Date: June 5, 2019
Contacts: Six Rivers National Forest, Bridget Litten, (707) 441-3673
Tolowa Dee-ni′ Nation, Briannon Fraley, (707) 487-9255 x1125
SIX RIVERS NATIONAL FOREST ENTERS INTO AGREEMENT WITH
THE TOLOWA DEE-NI’ NATION
Smith River, CA – On Thursday, May 23, 2019, the Six Rivers National Forest (Forest) of the U.S. Forest Service and the Tolowa Dee-ni′ Nation (Tribe) entered into a 5-year Memorandum of Understanding (MOU). The document is the result of a two-year negotiation and is built upon the existing government-to-government partnership.
The MOU provides for increased opportunity for the Forest and the Tribe to work together on projects of mutual interest and responsibility. The agreement recognizes the Tolowa Dee-ni’ Nation’s inherent sovereignty and stewardship responsibilities of tribal aboriginal lands and territory that also exist within the Six Rivers National Forest.
Denise Richards Padgette, Chairwoman for the Tolowa Dee-ni’ Nation, said, “with a majority of our aboriginal territory being federally protected lands, this agreement is paramount to revitalizing cultural practices and sharing of information with the Forest Service in an effort to inform modern-day management practices.”
The Tribe and the Forest have agreed to meet twice a year on a government-to-government level to build upon the strong working relationship that supports the Tribe’s involvement in the management of Tribal resources and interests located within Six Rivers National Forest lands. The parties stated that this agreement would work towards achieving common goals rooted in the principles of stewardship, education and the preservation and management of natural and cultural resources within the Forest.
The agreement places significant emphasis on the organized sharing of information between the Tribe and the Forest, with specific expectations on meeting times and frequent communication. The MOU will further serve to eliminate duplicative efforts made by the Tribe and the Forest, resulting in an increase in effective practices of each participating party.
“We want to build upon the relationship we already have with the Tolowa Dee-ni′ Nation,” said Ted McArthur, forest supervisor for the Six Rivers National Forest. Adding, “As an agency, the Forest Service is looking at moving towards ecological restoration on a landscape scale. Working with our partners, like the Tolowa Dee-ni′ Nation who have managed these landscapes for generations, will help us move in that direction.”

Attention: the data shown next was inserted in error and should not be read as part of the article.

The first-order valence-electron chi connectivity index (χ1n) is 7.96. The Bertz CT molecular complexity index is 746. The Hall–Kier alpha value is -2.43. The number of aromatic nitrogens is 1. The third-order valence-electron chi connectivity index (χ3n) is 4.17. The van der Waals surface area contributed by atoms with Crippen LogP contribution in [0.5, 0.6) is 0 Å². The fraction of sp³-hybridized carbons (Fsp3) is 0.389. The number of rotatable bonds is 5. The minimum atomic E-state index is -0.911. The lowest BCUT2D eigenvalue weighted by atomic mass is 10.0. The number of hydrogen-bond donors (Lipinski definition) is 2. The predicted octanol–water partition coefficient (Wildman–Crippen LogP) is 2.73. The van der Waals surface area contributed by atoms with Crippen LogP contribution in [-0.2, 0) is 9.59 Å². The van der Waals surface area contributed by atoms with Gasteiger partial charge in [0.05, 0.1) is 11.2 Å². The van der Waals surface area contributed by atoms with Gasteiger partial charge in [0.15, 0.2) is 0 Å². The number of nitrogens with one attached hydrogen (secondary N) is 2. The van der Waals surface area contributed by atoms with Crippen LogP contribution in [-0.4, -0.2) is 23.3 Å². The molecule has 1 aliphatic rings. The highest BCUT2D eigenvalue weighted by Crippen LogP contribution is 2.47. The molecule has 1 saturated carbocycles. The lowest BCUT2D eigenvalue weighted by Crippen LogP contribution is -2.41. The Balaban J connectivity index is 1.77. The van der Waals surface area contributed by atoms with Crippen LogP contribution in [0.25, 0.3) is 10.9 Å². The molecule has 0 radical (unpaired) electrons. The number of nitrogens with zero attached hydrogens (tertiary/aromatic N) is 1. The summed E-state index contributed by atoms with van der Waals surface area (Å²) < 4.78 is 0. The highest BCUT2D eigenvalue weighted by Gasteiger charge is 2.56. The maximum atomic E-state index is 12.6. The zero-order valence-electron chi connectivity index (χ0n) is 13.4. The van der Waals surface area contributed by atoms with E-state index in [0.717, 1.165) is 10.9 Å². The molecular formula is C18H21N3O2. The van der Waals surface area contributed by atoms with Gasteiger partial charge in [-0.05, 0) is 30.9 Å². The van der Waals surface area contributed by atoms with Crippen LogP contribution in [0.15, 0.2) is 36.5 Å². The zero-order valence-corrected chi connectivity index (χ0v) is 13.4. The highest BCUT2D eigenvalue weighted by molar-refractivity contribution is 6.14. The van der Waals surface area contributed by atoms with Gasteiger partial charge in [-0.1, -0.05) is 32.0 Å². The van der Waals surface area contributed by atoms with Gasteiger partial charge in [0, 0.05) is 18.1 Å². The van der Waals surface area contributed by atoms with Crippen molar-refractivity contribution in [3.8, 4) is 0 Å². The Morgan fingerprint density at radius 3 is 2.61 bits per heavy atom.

In the future, the Tribe and the Forest intend on entering into an appropriate wildland fire management and incident response agreement that will cover wildland fire activity within the shared lands of interest.
About the Tolowa Dee-ni’ Nation
The Tolowa Dee-ni’ Nation is a federally recognized, self-governing Indian Nation governed by the Tribal Council, which is comprised of seven (7) elected members. The Mission of the Nation is, [t]o exert and protect the inherent sovereignty endowed upon the Tolowa Dee-ni’ Nation to promote our tribal identity, and the wellbeing of our people, community, and environment by building a strong foundation, managing resources, and perpetuating our cultural lifeways and legacy.
With over 1,800 tribal citizens, and an aboriginal territory that spans from Sixes River in Oregon to Wilson Creek in California, the Tribe has a Bureau of Indian Affairs five county near reservation service area that includes Humboldt and Del Norte counties in California and Curry, Coos and Josephine counties in Oregon. 54% of our population lives within the service area, with the highest resident population being Del Norte County at 30%, and the second being Curry County at 12%.
About the U.S. Forest Service
The mission of the U.S. Forest Service, an agency of the U.S. Department of Agriculture, is to sustain the health, diversity and productivity of the nation’s forests and grasslands to meet the needs of present and future generations. The agency manages 193 million acres of public land, provides assistance to state and private landowners and maintains the largest forestry research organization in the world. Public lands the Forest Service manages contribute more than $13 billion to the economy each year through visitor spending alone. Those same lands provide 30 percent of the nation’s surface drinking water to cities and rural communities and approximately 66 million Americans rely on drinking water that originated from the National Forest System. The agency also has either a direct or indirect role in stewardship of about 900 million forested acres within the U.S., of which over 130 million acres are urban forests where most Americans live.